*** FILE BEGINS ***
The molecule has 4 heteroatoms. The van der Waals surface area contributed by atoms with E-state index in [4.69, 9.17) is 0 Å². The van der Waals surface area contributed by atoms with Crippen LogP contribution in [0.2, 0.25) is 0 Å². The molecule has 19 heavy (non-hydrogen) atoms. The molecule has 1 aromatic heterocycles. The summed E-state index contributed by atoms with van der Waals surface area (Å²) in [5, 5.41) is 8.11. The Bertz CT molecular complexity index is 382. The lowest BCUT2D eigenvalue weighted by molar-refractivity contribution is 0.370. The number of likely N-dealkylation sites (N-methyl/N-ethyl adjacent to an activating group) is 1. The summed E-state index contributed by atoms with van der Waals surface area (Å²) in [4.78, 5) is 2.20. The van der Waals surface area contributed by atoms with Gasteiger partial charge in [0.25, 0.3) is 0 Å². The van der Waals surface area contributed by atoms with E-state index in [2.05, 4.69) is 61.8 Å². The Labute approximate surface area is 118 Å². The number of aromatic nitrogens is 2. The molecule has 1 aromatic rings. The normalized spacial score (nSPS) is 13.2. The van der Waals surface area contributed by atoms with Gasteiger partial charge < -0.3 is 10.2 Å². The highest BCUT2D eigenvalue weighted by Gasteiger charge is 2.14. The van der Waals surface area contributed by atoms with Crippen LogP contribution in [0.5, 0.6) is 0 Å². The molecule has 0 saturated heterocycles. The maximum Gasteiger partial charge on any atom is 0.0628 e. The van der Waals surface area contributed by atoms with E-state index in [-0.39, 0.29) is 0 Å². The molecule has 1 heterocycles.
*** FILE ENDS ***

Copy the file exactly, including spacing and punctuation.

The molecule has 4 heteroatoms. The van der Waals surface area contributed by atoms with E-state index in [4.69, 9.17) is 0 Å². The van der Waals surface area contributed by atoms with Crippen LogP contribution in [0.2, 0.25) is 0 Å². The molecule has 19 heavy (non-hydrogen) atoms. The molecule has 1 aromatic heterocycles. The summed E-state index contributed by atoms with van der Waals surface area (Å²) in [5, 5.41) is 8.11. The Bertz CT molecular complexity index is 382. The lowest BCUT2D eigenvalue weighted by molar-refractivity contribution is 0.370. The number of likely N-dealkylation sites (N-methyl/N-ethyl adjacent to an activating group) is 1. The summed E-state index contributed by atoms with van der Waals surface area (Å²) in [4.78, 5) is 2.20. The van der Waals surface area contributed by atoms with Gasteiger partial charge in [0.25, 0.3) is 0 Å². The van der Waals surface area contributed by atoms with E-state index in [2.05, 4.69) is 61.8 Å². The Labute approximate surface area is 118 Å². The number of aromatic nitrogens is 2. The molecule has 1 aromatic rings. The normalized spacial score (nSPS) is 13.2. The van der Waals surface area contributed by atoms with Gasteiger partial charge < -0.3 is 10.2 Å². The highest BCUT2D eigenvalue weighted by Gasteiger charge is 2.14. The van der Waals surface area contributed by atoms with Crippen LogP contribution in [0.5, 0.6) is 0 Å². The molecule has 0 saturated heterocycles. The maximum Gasteiger partial charge on any atom is 0.0628 e. The van der Waals surface area contributed by atoms with E-state index in [-0.39, 0.29) is 0 Å². The molecule has 1 heterocycles.